Mastering The Twitter Ad Platform For MarketersBY: Kathryn Hough | April 10, 2012
Remember when everyone criticized Twitter for not having a revenue model? Twitter thought it would have the last laugh when it launched Promoted Tweets in April 2010. According to estimates from eMarketer, Twitter has generated $139.5 million in ad sales in 2011.
Although its revenue model has mostly catered to big corporate spenders – such as Walgreens, Pepsi, and Beachbody – Twitter is starting to open its ad platform to small businesses – currently limited to American Express partners. Now marketers at companies big and small need to know how to manage Twitter ad accounts.
Here are a few hacks that will help companies leverage Twitter ads without blowing your marketing budget.
Evaluate Where Your Brand Fits into the Interest Graph
Unlike Facebook, which relies on the friend graph, Twitter’s ad model focuses on the Interest Graph – meaning that it relies what you like, read, and so on. It also relies on auctions within the Interest Graph, which means that you might compete with mega corporations for ads related to fitness and music – two of the biggest interests on Twitter. Spend some time determining where your brand lies at the intersection of interests to effectively plan your budget, and then bid on the interest with less competition.
Promoted Tweets Are the Biggest Bang for Your Buck
There are three types of Twitter ads: Promoted Accounts, Promoted Tweets, and Promoted Trends. Marketers can buy Promoted Tweets, which will appear at the top of your followers’ Timelines. Non-followers will notice the tweet after searching for a keyword or hashtag. Promoted Tweets can help boost conversions for a campaign with a strong call to action, while Promoted Accounts and Promoted Trends aid in brand discovery. Although big businesses have access to all three, small businesses must wait to take advantage of Promoted Trends.
Create Easily Sharable Content To Save Money
Impressions are unlimited and free with Twitter ads, but marketers pay for engagement. There are four types of engagements that Twitter charges for: a clickthrough, a retweet from the original tweet, a favorite, or a reply. When a user engages in more than one way with the same tweet, the marketer is only charged for one engagement.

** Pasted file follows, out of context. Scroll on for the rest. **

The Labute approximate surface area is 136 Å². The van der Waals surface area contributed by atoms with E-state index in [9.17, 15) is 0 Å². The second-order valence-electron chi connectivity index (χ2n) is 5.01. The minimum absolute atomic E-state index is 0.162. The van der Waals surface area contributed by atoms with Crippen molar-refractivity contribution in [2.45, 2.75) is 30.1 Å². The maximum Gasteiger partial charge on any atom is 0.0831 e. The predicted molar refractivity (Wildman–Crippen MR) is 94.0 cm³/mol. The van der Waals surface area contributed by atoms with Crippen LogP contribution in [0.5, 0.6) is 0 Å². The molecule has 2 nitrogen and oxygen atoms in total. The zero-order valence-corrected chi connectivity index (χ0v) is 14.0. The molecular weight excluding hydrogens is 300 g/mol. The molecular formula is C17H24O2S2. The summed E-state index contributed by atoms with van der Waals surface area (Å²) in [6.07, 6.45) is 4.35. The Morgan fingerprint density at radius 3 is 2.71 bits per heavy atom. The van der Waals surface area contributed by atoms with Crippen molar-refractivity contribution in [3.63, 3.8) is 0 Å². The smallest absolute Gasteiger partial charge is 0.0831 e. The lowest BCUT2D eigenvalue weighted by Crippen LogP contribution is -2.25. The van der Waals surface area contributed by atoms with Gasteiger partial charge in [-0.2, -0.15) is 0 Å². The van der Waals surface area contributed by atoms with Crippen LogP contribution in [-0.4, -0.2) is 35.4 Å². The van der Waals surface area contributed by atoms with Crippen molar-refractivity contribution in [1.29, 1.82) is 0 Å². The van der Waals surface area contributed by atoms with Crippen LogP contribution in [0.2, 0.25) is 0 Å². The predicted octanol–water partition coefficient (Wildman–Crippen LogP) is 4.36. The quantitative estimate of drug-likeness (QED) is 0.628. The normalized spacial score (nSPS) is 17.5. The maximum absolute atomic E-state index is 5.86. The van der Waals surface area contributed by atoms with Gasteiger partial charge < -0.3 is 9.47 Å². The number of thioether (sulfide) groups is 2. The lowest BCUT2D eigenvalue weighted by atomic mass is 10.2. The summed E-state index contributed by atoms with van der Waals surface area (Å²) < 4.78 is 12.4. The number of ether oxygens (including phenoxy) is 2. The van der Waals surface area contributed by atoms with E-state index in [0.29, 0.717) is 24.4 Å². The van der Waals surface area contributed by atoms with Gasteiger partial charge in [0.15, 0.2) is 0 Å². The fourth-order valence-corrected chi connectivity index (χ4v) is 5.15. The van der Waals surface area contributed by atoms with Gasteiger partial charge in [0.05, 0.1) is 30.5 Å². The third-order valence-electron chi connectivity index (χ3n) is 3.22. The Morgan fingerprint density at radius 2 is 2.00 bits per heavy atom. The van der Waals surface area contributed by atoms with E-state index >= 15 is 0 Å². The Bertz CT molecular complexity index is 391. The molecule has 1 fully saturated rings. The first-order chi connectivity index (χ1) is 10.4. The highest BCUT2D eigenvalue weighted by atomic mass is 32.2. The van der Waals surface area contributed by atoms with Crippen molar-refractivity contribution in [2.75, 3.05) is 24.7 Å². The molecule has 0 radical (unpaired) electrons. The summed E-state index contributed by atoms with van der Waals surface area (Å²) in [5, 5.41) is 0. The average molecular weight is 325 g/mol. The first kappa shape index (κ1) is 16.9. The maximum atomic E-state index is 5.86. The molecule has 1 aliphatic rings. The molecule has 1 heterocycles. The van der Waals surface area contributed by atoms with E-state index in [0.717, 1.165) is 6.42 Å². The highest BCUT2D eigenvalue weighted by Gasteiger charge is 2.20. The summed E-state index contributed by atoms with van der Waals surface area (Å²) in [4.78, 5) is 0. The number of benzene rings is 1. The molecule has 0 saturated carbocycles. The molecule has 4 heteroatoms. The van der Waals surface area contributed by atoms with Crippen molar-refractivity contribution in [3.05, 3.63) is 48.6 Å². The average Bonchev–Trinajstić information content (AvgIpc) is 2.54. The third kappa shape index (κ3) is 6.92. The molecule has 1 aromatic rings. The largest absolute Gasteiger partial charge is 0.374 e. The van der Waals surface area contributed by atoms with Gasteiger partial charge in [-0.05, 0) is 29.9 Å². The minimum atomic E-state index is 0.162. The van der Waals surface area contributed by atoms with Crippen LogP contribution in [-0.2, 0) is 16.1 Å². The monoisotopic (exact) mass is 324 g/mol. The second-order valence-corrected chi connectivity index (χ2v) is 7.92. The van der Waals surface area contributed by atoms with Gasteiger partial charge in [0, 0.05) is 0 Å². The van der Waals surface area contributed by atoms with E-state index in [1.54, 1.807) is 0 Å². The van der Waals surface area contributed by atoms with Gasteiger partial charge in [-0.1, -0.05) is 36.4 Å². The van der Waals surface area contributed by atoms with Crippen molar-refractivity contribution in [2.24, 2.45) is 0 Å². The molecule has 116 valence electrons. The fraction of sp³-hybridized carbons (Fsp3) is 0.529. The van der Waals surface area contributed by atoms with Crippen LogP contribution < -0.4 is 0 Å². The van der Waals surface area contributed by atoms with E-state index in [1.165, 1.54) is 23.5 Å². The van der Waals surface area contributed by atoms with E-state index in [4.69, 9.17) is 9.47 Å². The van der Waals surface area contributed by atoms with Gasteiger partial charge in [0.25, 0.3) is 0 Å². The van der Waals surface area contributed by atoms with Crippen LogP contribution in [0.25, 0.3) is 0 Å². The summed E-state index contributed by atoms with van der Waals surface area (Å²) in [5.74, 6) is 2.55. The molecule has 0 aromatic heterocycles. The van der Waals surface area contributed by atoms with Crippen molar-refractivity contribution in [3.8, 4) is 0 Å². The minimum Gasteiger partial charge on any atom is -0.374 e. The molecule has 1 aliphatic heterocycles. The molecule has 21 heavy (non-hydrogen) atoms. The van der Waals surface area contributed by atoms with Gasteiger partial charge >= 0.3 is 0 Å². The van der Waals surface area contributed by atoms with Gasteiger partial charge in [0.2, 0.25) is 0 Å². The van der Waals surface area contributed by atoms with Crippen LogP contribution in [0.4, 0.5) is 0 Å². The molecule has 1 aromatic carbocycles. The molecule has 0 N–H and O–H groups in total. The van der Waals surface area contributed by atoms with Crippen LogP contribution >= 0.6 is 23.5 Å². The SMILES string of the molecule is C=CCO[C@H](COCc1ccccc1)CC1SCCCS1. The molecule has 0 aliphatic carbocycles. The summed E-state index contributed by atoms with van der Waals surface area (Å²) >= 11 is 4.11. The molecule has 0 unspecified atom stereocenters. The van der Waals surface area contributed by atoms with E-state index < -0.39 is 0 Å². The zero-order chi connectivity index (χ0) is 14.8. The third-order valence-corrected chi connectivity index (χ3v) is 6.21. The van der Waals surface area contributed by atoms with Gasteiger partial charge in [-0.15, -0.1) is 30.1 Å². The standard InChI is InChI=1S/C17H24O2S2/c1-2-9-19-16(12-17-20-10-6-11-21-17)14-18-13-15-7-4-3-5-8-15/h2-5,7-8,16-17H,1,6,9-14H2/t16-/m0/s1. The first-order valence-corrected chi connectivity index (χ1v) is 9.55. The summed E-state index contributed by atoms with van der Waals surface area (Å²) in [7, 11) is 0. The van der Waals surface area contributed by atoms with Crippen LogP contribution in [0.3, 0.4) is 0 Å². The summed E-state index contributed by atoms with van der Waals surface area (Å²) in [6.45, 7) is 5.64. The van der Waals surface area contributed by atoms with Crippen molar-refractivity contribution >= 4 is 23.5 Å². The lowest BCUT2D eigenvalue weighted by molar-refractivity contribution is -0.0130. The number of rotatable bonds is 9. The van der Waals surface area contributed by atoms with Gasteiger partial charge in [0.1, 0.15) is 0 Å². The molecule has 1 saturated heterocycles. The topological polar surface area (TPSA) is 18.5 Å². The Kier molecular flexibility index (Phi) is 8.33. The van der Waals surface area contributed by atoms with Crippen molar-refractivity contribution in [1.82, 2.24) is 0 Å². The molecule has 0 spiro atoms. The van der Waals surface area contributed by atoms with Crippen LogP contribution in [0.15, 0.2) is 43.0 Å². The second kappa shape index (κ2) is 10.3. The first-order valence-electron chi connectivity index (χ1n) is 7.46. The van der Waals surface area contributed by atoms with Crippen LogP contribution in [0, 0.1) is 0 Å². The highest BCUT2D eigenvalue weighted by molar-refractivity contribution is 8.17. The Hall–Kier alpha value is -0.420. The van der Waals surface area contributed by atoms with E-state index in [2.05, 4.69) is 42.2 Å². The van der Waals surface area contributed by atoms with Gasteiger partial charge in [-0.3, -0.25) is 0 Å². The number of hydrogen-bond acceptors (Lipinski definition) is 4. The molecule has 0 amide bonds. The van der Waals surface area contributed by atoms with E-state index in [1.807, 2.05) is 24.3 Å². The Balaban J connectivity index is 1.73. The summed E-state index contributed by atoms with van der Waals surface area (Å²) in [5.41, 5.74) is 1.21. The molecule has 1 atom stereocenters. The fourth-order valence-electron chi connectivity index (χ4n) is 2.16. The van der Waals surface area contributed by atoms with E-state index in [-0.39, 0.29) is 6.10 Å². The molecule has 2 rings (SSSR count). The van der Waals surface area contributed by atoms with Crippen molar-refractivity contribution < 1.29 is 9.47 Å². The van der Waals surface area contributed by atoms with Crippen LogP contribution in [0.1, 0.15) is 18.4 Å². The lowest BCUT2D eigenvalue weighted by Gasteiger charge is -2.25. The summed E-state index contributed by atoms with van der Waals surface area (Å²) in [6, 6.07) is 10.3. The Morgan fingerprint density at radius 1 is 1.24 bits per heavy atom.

The catch being that the retweets of the original tweet by other users is free. By creating easily sharable tweets, you’ll encourage viral interaction with your tweets that you won’t have to pay for. Create a call-to-action with a sense of urgency to drive viral retweets by offering a flash sale only if you get 100 retweets, and watch your dedicated followers do your marketing for you.
Grab Attention By Bidding on an Event Hashtag
Marketers can jump into any conversation on Twitter, but to increase impressions, try bidding on a hashtag for a popular live event – such as #marchmadness or the #oscars. Think of it as buying a Super Bowl ad without spending millions of dollars. You have a captive audience, so make sure your Promoted Tweet has a strong message.
Twitter initially launched its new self-serve advertising platform to 10,000 small businesses in partnership with American Express. If you weren’t one of the luck 10,000, there are still a few engagement tricks that you can put to use in the meantime.
- Add media to your tweets. Studies show that tweets with images and videos have higher engagement rates.
- Organic tweets lose their relevance in two to three days. Respin your message, or move on.
- Hijack hashtags, but don’t overstay your welcome. You can participate in a hashtag conversation and even slip in a few links, but keep it relevant and don’t be a spammer.
Twitter is biting at the heels of Facebook and Google in terms of ad models. When the platform is open for all businesses, both big and small, I predict that a significant amount of ad spend will be reallocated to Twitter campaigns. Now is the time for you to start working on your advertising strategies.